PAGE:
Farmers drilling stewardship mixes are encouraged to plan ahead and review planting conditions, while refraining from rushing to get crops in the ground.
Amy Watts, environmental seeds product manager at Wynnstay, highlights that environmental stewardship mixes require the same level of attention at planting as cash crops.
“It doesn’t matter whether a stewardship mix is being planted as part of a Countryside Stewardship agreement, the Glastir scheme in Wales or if a farm is trialling the Sustainable Farming Incentive (SFI); the mixes need attention to detail to achieve the full benefits,” she says.
As with cash crops, stewardship mixes such as herbal leys, wildflower margins and bird feed mixes need planning and preparation ahead of planting.
“It’s not a case of simply using an area of non-productive land and hoping for the best,” she notes.
“The location needs to be carefully considered when choosing a stewardship mix. Wildflower mixes tend to thrive on less fertile sites, as grasses and weeds will establish too quickly in a nutrient-rich soil and smother the wildflowers.”
Ms Watts also recommends analysing the soil fertility and understanding the crop requirements pre-planting. “Wild bird seed mixes containing cereals tend to have higher nutrient requirements and may need fertiliser to be applied. This will support the production of grain later in the season, to provide a vital food source for farmland birds during the winter months. Soil analysis prior to sowing is also good practice.
“Also, under stewardship, these mixes need to be cut at certain times, so plan ahead to ensure the site will be accessible at the time it needs to be cut.”
Most stewardship mixes have a recommended sowing time from April to May, but Ms Watts cautions against simply following the calendar.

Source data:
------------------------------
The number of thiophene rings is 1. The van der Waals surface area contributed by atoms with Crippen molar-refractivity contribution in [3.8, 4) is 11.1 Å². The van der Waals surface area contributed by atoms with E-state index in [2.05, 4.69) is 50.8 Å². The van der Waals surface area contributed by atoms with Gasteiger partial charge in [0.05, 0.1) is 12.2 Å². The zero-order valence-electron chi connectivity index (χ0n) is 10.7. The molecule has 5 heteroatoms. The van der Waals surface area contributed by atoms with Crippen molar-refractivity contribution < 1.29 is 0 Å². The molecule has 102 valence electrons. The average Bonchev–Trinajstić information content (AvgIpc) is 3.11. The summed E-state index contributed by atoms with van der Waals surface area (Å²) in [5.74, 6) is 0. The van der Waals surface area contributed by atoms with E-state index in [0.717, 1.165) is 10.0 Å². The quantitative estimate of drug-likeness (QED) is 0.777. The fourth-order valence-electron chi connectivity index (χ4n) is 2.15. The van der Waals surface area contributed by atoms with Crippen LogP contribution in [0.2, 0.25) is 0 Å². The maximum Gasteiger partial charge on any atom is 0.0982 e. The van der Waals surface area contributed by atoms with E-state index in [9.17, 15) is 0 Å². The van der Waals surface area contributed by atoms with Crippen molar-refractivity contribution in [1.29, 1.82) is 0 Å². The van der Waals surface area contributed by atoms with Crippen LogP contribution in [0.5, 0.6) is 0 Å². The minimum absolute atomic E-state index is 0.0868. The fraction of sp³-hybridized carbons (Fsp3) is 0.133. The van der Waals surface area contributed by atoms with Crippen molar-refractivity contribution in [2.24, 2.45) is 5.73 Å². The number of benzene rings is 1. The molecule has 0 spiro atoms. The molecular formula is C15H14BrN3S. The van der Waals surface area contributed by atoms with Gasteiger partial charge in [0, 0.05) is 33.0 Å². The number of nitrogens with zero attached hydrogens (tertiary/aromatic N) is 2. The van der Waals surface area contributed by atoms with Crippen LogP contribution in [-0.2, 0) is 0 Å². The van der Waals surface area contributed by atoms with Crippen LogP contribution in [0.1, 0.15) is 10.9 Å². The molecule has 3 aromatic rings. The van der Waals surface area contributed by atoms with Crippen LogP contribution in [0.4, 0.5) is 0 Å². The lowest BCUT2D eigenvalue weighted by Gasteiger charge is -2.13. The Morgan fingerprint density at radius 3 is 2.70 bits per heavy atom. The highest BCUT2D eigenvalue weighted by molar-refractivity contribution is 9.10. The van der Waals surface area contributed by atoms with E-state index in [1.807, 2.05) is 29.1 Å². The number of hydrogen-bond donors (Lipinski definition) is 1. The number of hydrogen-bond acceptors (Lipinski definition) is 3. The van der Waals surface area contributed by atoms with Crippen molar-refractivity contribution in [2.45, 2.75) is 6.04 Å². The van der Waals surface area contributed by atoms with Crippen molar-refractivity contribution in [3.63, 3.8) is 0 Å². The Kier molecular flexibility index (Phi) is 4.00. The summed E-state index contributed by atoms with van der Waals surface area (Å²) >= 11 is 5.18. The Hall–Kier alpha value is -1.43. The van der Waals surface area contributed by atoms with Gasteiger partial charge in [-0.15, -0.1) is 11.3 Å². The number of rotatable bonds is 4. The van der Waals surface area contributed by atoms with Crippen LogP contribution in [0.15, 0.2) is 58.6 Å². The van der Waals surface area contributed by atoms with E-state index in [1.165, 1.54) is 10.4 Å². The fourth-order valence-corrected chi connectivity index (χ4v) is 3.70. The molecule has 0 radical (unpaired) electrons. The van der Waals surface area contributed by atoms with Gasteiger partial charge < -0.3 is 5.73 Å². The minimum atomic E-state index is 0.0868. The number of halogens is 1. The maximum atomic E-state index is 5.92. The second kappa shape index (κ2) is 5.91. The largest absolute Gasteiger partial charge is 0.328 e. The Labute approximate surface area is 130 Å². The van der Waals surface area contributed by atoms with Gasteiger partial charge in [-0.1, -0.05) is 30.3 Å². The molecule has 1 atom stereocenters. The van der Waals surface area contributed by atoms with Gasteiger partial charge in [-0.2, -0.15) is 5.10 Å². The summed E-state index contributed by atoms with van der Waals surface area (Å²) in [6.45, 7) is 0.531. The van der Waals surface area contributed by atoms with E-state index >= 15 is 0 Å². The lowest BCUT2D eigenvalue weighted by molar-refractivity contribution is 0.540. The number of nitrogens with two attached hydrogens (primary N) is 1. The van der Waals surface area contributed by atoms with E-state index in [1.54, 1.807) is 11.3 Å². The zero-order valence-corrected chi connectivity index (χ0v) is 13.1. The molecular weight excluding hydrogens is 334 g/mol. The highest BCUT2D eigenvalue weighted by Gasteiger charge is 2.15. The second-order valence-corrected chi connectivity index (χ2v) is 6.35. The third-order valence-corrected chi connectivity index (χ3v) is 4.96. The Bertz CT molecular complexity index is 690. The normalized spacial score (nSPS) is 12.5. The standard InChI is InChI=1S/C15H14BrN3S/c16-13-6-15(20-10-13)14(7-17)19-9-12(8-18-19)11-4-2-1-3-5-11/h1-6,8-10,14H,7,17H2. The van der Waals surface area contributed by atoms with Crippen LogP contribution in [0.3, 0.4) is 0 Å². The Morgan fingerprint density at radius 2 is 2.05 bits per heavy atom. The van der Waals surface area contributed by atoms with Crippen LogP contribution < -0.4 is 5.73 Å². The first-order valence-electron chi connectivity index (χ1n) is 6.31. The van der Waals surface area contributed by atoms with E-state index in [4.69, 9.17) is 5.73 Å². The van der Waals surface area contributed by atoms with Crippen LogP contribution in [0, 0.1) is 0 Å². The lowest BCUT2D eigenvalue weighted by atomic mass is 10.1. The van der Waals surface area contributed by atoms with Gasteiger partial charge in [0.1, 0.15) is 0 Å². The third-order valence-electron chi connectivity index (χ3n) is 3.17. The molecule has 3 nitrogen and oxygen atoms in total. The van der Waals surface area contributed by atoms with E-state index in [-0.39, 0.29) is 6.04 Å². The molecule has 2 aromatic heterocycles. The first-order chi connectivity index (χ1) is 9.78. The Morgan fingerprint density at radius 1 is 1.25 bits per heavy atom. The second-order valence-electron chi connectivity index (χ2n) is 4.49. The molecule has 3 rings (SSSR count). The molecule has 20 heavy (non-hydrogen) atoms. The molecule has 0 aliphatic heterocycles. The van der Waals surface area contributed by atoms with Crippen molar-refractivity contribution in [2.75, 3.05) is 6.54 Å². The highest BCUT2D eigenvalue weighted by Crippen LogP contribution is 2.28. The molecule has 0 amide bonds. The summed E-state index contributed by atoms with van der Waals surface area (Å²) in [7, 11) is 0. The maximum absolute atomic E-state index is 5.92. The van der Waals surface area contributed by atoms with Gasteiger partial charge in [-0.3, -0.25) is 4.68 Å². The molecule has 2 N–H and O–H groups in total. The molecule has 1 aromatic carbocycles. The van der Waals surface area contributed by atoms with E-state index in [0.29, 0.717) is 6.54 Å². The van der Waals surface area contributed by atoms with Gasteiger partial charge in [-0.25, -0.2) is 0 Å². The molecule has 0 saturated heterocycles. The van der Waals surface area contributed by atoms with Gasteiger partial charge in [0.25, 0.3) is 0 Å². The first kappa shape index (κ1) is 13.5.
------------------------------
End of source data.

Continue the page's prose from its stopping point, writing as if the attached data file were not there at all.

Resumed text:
“We’re all aware that conditions vary hugely from one spring to the next. So, take this into consideration at planting,” she says. “Soil temperatures need to be around 8°C, as late frosts can prevent the establishment of legumes, brassica, herbs and wildflowers, so it’s often worth holding off if you’re expecting a cold snap.”
For any environmental mix, she recommends thorough preparation of the seed bed to ensure it is free from weeds, clean and cultivated to a fine tilth. “With a bit of extra time, it’s possible to encourage a flush of weeds and spray these off ahead of drilling the mix, to reduce competition as the mix establishes,” she says.
Ms Watts also advises checking recommendations for the drilling depth. “With environmental mixes, there always has to be a bit of a compromise for drilling depth, as the species in the mix will have different optimum depths for establishment.
“For example, many small seeds, such as herbs, need a shallow depth or even to be broadcast, because they’re slow to establish and likely to fail if drilled deep,” she adds.
“For anyone who is unsure where to start, first step would be to your seed supplier to discuss options and how to get the most out of environmental stewardship mixes,” concludes Ms Watts.